Contributed by John Allanson of Allanson Insurance Agency.

With the terrible devastation of the wildfires recently in the news, now is the time to review your current homeowner’s insurance coverage to make sure that your policy limits accurately reflect today’s replacement cost, so that you are not “caught short” in the event of a total loss. Unfortunately, that was the case for many homeowners with claims from the wildfire.

Current replacement costs for homes in the Monterey Bay area (according to several local contractors) are $400 per square foot and up; it is relatively easy to “do the math” on your own home and compare to the coverage limit for “dwelling” on your policy. It’s realistic to expect to spend an additional $150K for design, permit, engineering and other soft costs.  If there is a road to build or a new septic system to install or hillside construction to do, then the cost goes up from there.

Many policies have the option to add “extended replacement cost” that increases the amount of coverage on your home up to a specified percentage, in case of a sudden spike in labor or material costs. Make sure to ask if you have this, and if not, is it available.

Insurance policies pay to rebuild your home as it is currently constructed; building codes change every year and the increased costs to comply with those codes may not be covered in your policy or may have a limit that is too low. If your home was built before 1990 be sure to check in to this coverage carefully, as you will need it.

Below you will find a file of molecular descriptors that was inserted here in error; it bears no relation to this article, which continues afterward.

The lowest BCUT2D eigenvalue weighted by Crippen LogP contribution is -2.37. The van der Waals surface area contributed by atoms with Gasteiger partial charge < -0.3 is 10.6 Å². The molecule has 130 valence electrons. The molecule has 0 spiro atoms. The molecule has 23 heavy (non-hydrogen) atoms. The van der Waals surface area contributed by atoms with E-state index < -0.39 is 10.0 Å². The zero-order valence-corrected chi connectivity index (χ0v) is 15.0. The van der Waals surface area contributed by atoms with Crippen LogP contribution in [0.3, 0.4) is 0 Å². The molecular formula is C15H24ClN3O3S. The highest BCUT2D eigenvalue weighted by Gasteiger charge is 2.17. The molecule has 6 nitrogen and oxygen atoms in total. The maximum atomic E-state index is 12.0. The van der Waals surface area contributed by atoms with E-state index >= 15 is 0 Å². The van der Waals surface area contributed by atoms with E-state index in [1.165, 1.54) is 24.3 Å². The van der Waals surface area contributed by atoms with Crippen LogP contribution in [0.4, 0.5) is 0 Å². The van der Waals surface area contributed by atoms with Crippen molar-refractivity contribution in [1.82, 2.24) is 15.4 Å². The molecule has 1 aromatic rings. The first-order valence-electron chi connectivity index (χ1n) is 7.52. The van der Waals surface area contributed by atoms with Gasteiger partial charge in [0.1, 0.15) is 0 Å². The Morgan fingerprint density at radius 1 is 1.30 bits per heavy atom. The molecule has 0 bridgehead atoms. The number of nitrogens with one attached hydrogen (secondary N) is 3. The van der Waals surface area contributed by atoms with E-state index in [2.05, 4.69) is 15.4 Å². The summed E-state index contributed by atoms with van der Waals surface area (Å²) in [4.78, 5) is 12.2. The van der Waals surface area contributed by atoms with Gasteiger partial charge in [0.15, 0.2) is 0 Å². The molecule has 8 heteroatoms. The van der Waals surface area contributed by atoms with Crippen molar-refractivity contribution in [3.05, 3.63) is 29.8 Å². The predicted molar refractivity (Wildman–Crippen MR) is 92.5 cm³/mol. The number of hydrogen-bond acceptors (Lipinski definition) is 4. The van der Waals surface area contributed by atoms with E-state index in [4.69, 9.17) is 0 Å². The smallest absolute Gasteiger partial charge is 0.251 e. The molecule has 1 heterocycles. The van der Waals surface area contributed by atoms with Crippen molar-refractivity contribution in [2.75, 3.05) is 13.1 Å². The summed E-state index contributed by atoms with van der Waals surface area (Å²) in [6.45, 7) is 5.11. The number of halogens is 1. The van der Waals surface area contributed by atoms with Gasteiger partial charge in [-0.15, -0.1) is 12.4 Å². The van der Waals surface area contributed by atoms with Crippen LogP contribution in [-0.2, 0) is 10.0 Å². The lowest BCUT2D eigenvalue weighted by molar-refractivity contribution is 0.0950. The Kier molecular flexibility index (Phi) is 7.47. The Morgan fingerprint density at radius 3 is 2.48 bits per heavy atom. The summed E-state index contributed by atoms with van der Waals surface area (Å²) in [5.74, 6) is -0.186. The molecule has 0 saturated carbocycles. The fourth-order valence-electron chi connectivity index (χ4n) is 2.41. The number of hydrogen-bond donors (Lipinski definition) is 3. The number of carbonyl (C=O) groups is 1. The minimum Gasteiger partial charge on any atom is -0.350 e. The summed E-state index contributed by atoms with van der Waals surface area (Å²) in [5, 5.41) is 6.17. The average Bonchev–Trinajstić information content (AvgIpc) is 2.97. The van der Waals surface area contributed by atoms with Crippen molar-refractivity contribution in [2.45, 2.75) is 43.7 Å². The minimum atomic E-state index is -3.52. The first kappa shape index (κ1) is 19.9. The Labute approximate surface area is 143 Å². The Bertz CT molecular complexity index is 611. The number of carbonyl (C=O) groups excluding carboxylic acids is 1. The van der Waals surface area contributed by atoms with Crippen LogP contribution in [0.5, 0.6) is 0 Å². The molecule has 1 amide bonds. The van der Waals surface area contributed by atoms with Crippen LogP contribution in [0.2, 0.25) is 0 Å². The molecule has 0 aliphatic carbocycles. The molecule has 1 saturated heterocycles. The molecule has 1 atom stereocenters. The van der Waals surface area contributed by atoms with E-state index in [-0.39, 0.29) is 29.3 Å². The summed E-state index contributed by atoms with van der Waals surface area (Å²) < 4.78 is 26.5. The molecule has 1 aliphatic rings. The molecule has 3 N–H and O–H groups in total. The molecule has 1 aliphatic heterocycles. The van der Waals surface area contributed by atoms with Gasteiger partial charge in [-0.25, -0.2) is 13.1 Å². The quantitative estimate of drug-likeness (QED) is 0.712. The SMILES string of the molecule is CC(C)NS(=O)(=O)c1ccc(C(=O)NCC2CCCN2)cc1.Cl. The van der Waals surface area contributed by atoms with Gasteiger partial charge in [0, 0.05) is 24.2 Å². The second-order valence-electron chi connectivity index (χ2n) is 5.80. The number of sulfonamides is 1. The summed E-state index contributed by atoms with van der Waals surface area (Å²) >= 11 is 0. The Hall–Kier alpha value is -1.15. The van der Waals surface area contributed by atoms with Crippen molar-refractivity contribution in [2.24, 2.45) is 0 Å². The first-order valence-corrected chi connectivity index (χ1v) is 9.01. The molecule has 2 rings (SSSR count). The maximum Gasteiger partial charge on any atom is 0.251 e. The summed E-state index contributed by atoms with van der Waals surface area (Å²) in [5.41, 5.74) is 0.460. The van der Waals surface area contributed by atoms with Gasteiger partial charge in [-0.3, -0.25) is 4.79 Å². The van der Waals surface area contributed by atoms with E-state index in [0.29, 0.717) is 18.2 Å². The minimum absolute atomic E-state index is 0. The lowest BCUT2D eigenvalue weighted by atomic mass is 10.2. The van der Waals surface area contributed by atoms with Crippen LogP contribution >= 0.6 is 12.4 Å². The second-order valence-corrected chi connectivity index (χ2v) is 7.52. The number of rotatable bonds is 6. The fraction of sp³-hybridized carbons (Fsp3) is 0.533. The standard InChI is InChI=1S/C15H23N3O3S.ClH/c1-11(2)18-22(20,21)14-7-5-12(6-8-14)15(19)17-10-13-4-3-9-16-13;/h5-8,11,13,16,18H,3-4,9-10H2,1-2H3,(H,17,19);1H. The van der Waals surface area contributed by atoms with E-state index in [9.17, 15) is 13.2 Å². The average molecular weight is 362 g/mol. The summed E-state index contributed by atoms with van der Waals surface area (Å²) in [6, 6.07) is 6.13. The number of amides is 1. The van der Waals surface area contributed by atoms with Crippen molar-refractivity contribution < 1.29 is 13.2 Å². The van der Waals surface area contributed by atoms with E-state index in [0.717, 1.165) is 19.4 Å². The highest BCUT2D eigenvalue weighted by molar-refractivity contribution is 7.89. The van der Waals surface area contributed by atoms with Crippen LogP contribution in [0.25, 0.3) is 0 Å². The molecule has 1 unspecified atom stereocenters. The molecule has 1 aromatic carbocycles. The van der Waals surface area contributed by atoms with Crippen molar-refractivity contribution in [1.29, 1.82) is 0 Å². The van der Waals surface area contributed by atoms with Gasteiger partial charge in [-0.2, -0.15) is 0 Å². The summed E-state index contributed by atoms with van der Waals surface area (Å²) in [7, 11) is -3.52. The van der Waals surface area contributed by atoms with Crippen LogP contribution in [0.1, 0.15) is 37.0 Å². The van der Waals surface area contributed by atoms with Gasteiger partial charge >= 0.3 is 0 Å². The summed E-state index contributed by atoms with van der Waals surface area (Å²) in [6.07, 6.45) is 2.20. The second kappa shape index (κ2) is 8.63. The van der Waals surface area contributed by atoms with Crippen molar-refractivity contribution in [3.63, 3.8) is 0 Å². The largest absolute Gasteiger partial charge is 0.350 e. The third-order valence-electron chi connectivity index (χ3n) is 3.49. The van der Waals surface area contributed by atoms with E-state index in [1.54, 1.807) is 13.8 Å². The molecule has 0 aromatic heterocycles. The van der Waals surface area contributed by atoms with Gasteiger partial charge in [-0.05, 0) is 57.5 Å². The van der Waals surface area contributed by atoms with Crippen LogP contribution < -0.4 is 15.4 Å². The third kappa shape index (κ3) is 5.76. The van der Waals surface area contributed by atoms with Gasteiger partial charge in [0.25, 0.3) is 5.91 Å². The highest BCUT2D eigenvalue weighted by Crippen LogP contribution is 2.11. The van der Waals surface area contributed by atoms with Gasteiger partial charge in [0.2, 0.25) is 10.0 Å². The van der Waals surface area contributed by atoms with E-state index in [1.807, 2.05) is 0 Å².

Your coverage for contents should be reviewed as well; be sure to ask about limitations on items such as jewelry, silver, and collectibles. Your company will ask for an inventory of items you want to be reimbursed for; if you don’t have a written inventory then take a video of each room, with the drawers and cabinets open, so that you can use this as an aid to make a list if needed in the future.

Last but not least, look at the dollar amount of coverage and time limit for loss of use – this is what pays for you to live elsewhere while you are rebuilding. It could easily take a year or longer to replace your home after a major loss.

Remember, your insurance policy is a legal contract between you and the insurance company. The details and fine print really do matter, not just the “bottom line” price. A thorough review on a regular basis with a licensed agent (as opposed to a 1-800 clerk or online advice) will go a long way towards giving you peace of mind in the event of a disaster.


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